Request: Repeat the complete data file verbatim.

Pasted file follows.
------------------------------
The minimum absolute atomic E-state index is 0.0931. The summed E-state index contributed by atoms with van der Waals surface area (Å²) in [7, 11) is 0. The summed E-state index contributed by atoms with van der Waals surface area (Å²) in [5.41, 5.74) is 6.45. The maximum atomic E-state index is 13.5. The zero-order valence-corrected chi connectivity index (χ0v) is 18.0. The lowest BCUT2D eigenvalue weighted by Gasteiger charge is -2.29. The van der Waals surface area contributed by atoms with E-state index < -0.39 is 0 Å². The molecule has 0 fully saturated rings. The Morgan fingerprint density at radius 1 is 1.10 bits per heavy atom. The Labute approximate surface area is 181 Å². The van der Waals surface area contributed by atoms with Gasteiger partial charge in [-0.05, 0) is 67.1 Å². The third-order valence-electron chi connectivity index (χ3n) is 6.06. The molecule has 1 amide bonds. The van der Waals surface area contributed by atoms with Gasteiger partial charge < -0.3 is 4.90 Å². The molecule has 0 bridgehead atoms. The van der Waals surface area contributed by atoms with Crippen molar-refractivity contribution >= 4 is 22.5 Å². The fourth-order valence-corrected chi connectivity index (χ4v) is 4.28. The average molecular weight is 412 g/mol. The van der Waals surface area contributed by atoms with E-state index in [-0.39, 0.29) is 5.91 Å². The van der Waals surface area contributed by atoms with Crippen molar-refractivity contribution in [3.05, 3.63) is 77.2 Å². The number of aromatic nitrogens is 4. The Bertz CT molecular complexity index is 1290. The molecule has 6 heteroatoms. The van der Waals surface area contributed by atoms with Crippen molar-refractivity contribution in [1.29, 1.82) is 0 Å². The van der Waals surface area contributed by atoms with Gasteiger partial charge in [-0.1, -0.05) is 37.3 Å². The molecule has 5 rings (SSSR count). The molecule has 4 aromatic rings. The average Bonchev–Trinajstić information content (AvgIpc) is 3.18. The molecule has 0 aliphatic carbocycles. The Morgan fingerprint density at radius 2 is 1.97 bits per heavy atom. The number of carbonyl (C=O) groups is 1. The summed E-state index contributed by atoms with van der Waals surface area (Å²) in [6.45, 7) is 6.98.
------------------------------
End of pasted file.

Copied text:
The minimum absolute atomic E-state index is 0.0931. The summed E-state index contributed by atoms with van der Waals surface area (Å²) in [7, 11) is 0. The summed E-state index contributed by atoms with van der Waals surface area (Å²) in [5.41, 5.74) is 6.45. The maximum atomic E-state index is 13.5. The zero-order valence-corrected chi connectivity index (χ0v) is 18.0. The lowest BCUT2D eigenvalue weighted by Gasteiger charge is -2.29. The van der Waals surface area contributed by atoms with E-state index < -0.39 is 0 Å². The molecule has 0 fully saturated rings. The Morgan fingerprint density at radius 1 is 1.10 bits per heavy atom. The Labute approximate surface area is 181 Å². The van der Waals surface area contributed by atoms with Gasteiger partial charge in [-0.05, 0) is 67.1 Å². The third-order valence-electron chi connectivity index (χ3n) is 6.06. The molecule has 1 amide bonds. The van der Waals surface area contributed by atoms with Gasteiger partial charge < -0.3 is 4.90 Å². The molecule has 0 bridgehead atoms. The van der Waals surface area contributed by atoms with Crippen molar-refractivity contribution >= 4 is 22.5 Å². The fourth-order valence-corrected chi connectivity index (χ4v) is 4.28. The average molecular weight is 412 g/mol. The van der Waals surface area contributed by atoms with E-state index in [-0.39, 0.29) is 5.91 Å². The van der Waals surface area contributed by atoms with Crippen molar-refractivity contribution in [3.05, 3.63) is 77.2 Å². The number of aromatic nitrogens is 4. The Bertz CT molecular complexity index is 1290. The molecule has 6 heteroatoms. The van der Waals surface area contributed by atoms with Crippen molar-refractivity contribution in [1.29, 1.82) is 0 Å². The van der Waals surface area contributed by atoms with Gasteiger partial charge in [-0.1, -0.05) is 37.3 Å². The molecule has 5 rings (SSSR count). The molecule has 4 aromatic rings. The average Bonchev–Trinajstić information content (AvgIpc) is 3.18. The molecule has 0 aliphatic carbocycles. The Morgan fingerprint density at radius 2 is 1.97 bits per heavy atom. The number of carbonyl (C=O) groups is 1. The summed E-state index contributed by atoms with van der Waals surface area (Å²) in [6.45, 7) is 6.98.